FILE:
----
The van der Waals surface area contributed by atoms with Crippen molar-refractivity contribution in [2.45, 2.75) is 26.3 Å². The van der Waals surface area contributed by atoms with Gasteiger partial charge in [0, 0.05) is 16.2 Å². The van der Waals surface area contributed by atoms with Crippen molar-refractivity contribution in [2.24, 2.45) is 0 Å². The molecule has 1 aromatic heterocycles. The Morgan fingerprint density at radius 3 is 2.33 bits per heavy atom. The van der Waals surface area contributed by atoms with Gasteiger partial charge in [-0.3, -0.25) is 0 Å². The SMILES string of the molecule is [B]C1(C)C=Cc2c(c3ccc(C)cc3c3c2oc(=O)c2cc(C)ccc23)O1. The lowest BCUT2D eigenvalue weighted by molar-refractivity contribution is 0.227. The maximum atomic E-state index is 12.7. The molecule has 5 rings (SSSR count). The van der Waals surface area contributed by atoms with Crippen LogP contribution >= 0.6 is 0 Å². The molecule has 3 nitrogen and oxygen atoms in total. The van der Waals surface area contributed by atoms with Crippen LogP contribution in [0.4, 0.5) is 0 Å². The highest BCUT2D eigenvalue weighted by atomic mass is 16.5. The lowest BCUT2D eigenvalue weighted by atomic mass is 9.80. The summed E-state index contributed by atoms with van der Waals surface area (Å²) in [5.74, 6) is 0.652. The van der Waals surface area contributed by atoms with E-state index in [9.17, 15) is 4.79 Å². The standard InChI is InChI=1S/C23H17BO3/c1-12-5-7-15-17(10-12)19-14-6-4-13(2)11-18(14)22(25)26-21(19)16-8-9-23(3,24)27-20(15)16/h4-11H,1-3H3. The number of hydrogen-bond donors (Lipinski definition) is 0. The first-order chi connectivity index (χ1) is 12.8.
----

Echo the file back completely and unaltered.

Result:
The van der Waals surface area contributed by atoms with Crippen molar-refractivity contribution in [2.45, 2.75) is 26.3 Å². The van der Waals surface area contributed by atoms with Gasteiger partial charge in [0, 0.05) is 16.2 Å². The van der Waals surface area contributed by atoms with Crippen molar-refractivity contribution in [2.24, 2.45) is 0 Å². The molecule has 1 aromatic heterocycles. The Morgan fingerprint density at radius 3 is 2.33 bits per heavy atom. The van der Waals surface area contributed by atoms with Gasteiger partial charge in [-0.3, -0.25) is 0 Å². The SMILES string of the molecule is [B]C1(C)C=Cc2c(c3ccc(C)cc3c3c2oc(=O)c2cc(C)ccc23)O1. The lowest BCUT2D eigenvalue weighted by molar-refractivity contribution is 0.227. The maximum atomic E-state index is 12.7. The molecule has 5 rings (SSSR count). The van der Waals surface area contributed by atoms with Crippen LogP contribution >= 0.6 is 0 Å². The molecule has 3 nitrogen and oxygen atoms in total. The van der Waals surface area contributed by atoms with Crippen LogP contribution in [0.4, 0.5) is 0 Å². The highest BCUT2D eigenvalue weighted by atomic mass is 16.5. The lowest BCUT2D eigenvalue weighted by atomic mass is 9.80. The summed E-state index contributed by atoms with van der Waals surface area (Å²) in [5.74, 6) is 0.652. The van der Waals surface area contributed by atoms with E-state index in [9.17, 15) is 4.79 Å². The standard InChI is InChI=1S/C23H17BO3/c1-12-5-7-15-17(10-12)19-14-6-4-13(2)11-18(14)22(25)26-21(19)16-8-9-23(3,24)27-20(15)16/h4-11H,1-3H3. The number of hydrogen-bond donors (Lipinski definition) is 0. The first-order chi connectivity index (χ1) is 12.8.